HOWL turns 50, and we can still hear Ginsburg's voice, howling across time. I wonder if it would be possible for a single poem to have such a deep impact today. I doubt it; we have so many sources of information now--hundreds of tv stations, millions of websites--our minds are pulled in so many different directions; I think it would be hard for one poem to take root, to change the culture, the way HOWL did. Media was simpler then, less diffuse; also, there was more room to revolutionize language--the Beats did things with words that hadn't been done before. Of course there is always room for revolution, for evolution, but at this point, language has been turned inside out, upside down, explored from every angle. There aren't as many traditions to smash now. I imagine technology is providing the new creative frontier, the new howling space.
When I was getting my MFA, I took an amazing seminar on ancient cuneiform poetry with Cass Dalglish. She talked about how cuneiform can be read in many different ways--each symbol has multiple potential meanings, and the reader thus has a lot of freedom; the text itself becomes a fluid, living thing, rather than something fixed. It is open to interpretation. She gave us each clay and reeds, and we wrote our own cuneiform poetry in the style of Enhedduana, the writer of the first signed text (she wrote a hymn to the goddess Inanna 4,000 years ago.) As we drug the reeds through the red clay, forming ambiguous curves and lines, Cass Dalglish told us that hypertext is bringing back that same multi-layered way of reading--reading on the computer has become less linear than reading on the page; we click on links that take us to new places; we make associative leaps that aren't possible with the printed word. I find this so interesting. Perhaps the next HOWL will be more like a chorus, a melding of the human voice with the technology that amplifies it, that multiplies it. I am in love with the bare human voice, the bare printed page, but the possibilities of hypertext are very exciting.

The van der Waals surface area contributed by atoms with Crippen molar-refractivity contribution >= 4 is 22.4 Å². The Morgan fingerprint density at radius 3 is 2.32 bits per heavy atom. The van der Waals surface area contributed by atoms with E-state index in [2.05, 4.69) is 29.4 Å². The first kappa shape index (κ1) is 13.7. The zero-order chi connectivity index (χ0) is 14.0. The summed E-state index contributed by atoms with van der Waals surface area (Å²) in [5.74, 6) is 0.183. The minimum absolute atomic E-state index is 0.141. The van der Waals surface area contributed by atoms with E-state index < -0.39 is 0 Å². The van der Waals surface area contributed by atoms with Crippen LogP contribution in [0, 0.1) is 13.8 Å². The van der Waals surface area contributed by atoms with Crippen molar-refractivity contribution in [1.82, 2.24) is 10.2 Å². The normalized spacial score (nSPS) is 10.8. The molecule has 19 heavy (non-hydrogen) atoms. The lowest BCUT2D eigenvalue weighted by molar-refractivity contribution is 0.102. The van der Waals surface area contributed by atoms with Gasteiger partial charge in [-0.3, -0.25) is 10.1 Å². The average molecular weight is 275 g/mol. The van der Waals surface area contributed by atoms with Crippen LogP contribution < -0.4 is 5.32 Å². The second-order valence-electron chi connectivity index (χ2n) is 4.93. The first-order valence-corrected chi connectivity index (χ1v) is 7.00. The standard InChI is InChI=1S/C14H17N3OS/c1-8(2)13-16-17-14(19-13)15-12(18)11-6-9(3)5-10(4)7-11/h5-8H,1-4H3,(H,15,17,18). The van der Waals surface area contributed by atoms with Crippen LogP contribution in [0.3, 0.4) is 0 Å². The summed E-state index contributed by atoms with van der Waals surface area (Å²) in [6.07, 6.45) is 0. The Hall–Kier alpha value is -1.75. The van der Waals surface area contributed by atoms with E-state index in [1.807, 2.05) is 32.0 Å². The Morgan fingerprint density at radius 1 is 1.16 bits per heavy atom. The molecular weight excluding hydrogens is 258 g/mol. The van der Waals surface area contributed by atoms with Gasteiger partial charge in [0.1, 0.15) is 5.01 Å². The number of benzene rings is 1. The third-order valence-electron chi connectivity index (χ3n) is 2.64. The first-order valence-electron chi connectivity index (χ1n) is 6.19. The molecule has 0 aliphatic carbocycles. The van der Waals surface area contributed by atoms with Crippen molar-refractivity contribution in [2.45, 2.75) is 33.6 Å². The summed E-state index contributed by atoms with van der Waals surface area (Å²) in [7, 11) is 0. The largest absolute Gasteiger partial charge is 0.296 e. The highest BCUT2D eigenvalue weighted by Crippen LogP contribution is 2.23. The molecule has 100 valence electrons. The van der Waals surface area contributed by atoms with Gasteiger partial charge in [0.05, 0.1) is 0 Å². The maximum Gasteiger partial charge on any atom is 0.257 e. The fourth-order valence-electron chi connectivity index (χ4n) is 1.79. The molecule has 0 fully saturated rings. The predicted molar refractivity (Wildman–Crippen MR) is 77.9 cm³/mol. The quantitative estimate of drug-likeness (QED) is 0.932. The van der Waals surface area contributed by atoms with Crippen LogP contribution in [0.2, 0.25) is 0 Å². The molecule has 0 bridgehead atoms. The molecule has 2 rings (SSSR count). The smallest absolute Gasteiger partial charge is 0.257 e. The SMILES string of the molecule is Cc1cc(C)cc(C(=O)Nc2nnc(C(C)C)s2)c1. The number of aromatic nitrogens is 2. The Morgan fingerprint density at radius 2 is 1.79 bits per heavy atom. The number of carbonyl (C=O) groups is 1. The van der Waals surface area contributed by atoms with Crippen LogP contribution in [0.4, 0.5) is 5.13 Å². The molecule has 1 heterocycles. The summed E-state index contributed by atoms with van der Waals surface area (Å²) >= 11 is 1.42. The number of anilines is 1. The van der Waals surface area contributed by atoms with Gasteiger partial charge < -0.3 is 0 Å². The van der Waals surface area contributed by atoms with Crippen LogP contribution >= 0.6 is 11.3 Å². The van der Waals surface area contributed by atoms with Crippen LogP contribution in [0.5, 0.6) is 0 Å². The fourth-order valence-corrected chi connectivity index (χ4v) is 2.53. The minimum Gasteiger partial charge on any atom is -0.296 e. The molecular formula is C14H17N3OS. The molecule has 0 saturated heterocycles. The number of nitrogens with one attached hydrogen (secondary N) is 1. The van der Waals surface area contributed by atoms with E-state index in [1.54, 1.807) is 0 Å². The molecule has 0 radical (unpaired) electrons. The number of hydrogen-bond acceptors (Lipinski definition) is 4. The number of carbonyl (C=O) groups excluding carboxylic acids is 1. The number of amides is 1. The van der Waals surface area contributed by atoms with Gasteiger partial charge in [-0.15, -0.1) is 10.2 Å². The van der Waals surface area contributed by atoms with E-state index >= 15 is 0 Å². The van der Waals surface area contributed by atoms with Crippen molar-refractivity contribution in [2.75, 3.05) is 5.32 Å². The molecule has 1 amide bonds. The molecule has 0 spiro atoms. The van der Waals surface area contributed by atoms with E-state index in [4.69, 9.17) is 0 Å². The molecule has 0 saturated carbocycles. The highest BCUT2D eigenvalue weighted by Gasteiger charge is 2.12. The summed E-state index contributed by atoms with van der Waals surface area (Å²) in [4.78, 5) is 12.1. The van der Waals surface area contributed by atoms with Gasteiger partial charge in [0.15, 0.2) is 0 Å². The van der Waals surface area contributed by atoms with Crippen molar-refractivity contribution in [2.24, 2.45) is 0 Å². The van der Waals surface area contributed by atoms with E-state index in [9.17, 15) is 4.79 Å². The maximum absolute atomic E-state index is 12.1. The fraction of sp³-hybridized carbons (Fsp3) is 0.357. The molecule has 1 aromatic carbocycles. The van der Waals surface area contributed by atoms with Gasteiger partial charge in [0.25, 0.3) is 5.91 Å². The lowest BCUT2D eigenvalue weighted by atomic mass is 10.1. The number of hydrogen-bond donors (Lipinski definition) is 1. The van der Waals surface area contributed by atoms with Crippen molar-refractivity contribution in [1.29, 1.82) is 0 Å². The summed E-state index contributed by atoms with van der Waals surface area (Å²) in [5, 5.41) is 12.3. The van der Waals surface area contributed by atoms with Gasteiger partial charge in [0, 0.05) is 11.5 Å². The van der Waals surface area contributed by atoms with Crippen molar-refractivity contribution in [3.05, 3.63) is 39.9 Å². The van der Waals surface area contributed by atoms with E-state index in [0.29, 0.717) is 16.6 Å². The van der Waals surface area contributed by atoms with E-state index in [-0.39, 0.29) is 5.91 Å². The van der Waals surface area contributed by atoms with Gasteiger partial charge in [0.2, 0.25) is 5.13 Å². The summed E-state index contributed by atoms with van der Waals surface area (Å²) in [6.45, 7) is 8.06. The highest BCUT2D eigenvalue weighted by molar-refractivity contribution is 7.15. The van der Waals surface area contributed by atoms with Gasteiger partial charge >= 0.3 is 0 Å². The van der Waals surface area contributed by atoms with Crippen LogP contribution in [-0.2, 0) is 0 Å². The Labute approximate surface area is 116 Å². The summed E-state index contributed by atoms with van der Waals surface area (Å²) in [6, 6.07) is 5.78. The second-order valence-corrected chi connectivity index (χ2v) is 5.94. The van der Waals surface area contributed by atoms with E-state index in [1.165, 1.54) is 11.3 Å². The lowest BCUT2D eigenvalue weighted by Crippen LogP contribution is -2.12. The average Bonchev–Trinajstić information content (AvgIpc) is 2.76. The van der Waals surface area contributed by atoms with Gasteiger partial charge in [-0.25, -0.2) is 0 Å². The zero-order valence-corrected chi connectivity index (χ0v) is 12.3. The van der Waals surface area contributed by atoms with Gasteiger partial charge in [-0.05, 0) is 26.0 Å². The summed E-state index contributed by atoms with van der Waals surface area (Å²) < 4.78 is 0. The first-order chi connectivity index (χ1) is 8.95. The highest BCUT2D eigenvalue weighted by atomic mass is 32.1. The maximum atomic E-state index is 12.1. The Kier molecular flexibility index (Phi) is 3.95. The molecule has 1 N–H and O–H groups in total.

Speaking of technology, I have my computer back. Yay! It's fast and clean and it feels so good against my fingertips, the balls of my hands.